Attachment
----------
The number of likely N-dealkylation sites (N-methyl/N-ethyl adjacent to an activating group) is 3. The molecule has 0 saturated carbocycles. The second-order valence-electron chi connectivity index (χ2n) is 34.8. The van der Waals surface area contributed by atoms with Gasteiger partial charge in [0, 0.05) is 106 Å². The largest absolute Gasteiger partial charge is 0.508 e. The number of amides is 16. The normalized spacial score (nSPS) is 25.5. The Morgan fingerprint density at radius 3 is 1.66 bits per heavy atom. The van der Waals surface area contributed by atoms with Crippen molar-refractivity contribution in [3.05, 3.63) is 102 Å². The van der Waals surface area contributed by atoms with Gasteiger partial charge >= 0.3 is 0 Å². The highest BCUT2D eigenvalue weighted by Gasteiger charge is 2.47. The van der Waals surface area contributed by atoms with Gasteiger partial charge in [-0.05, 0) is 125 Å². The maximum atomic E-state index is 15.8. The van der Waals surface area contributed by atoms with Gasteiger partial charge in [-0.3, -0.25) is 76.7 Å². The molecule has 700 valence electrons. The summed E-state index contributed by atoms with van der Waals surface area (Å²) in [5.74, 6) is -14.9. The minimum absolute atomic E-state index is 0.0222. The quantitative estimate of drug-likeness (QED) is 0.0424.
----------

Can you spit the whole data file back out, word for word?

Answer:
The number of likely N-dealkylation sites (N-methyl/N-ethyl adjacent to an activating group) is 3. The molecule has 0 saturated carbocycles. The second-order valence-electron chi connectivity index (χ2n) is 34.8. The van der Waals surface area contributed by atoms with Gasteiger partial charge in [0, 0.05) is 106 Å². The largest absolute Gasteiger partial charge is 0.508 e. The number of amides is 16. The normalized spacial score (nSPS) is 25.5. The Morgan fingerprint density at radius 3 is 1.66 bits per heavy atom. The van der Waals surface area contributed by atoms with Crippen molar-refractivity contribution in [3.05, 3.63) is 102 Å². The van der Waals surface area contributed by atoms with Gasteiger partial charge >= 0.3 is 0 Å². The highest BCUT2D eigenvalue weighted by Gasteiger charge is 2.47. The van der Waals surface area contributed by atoms with Gasteiger partial charge in [-0.05, 0) is 125 Å². The maximum atomic E-state index is 15.8. The van der Waals surface area contributed by atoms with Gasteiger partial charge in [-0.3, -0.25) is 76.7 Å². The molecule has 700 valence electrons. The summed E-state index contributed by atoms with van der Waals surface area (Å²) in [5.74, 6) is -14.9. The minimum absolute atomic E-state index is 0.0222. The quantitative estimate of drug-likeness (QED) is 0.0424.